Preventing Cervical Cancer in Bolivia with the HPV Vaccine

Cervical cancer, one of the most deadly and most preventable non-communicable diseases, will kill around 300,000 women this year. Although the disease is preventable and treatable with a comprehensive approach that includes screening and HPV vaccination, a lack of resources means that women and girls in developing nations make up a staggering 80% of all new cases of cervical cancer and 88% of deaths from the disease.

IPPF/WHR’s Member Association in Bolivia, CIES, is leading the way toward change with new programs and strategies for reaching those who are most vulnerable. CIES operates 14 clinics and mobile health units in hard-to-reach communities in Bolivia, a country with an alarmingly high rate of cervical cancer. In partnership with the government and a Gardasil access program, CIES offers the HPV vaccine in schools, health centers, and mobile clinics to ensure widespread access to this lifesaving prevention measure. To date, more than 75,000 girls have received vaccinations.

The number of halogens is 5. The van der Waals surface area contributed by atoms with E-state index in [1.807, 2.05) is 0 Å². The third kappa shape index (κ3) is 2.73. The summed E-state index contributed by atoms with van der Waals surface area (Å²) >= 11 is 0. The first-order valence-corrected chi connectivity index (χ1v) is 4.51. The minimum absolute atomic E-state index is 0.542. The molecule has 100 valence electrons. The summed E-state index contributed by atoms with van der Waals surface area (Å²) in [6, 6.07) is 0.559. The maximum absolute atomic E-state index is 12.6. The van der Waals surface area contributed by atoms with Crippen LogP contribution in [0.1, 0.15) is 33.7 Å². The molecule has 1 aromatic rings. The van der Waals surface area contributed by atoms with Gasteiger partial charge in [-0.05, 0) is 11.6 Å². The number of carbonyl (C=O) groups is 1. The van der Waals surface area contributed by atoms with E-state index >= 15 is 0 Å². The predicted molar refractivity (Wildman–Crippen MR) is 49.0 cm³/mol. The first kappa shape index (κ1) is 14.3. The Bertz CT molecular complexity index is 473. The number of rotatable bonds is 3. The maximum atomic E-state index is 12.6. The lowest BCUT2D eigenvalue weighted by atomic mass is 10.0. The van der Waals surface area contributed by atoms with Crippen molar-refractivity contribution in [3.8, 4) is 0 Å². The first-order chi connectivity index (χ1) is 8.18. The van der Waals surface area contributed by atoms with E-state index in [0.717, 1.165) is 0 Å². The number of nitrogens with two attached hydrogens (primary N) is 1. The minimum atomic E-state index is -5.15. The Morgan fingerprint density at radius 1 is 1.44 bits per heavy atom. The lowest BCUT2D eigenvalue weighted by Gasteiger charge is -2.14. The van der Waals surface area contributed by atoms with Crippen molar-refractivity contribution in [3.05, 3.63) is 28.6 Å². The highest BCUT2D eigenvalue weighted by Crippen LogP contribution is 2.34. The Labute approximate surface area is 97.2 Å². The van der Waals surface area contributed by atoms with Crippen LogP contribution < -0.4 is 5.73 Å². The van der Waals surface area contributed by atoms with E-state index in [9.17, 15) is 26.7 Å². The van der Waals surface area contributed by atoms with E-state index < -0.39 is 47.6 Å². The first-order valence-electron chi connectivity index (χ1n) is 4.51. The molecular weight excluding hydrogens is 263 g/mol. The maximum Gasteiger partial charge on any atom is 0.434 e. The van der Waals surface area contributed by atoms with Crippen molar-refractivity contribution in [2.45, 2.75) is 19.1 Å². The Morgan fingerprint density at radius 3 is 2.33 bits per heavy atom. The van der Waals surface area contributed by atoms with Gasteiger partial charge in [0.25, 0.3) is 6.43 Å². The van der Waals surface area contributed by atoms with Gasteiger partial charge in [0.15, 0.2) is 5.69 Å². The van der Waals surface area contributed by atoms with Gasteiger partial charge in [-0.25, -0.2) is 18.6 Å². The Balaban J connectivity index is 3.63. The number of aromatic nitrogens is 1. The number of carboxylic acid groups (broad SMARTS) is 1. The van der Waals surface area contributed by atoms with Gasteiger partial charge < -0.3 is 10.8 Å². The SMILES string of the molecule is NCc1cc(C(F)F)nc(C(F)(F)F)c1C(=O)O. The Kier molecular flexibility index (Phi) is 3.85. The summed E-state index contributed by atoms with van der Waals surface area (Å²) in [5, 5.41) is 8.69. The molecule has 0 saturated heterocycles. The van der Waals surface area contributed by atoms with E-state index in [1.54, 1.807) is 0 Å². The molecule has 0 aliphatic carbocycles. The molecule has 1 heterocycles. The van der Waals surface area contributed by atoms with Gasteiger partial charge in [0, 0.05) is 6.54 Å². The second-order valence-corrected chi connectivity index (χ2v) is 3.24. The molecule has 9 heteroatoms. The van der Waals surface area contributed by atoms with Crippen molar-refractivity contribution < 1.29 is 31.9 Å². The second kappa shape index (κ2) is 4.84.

To learn more about the work CIES is doing to protect thousands of Bolivian girls from cervical cancer, while increasing public awareness about preventing the spread of HPV, read "Why are Women Dying from a Preventable Disease?" by IPPF/WHR Regional Director Carmen Barroso at The Women's International Perspective and “Delivering Cervical Cancer Prevention in the Developing World,” a new report from Women Deliver.

Click the slideshow below to see photos of CIES's HPV vaccination program.


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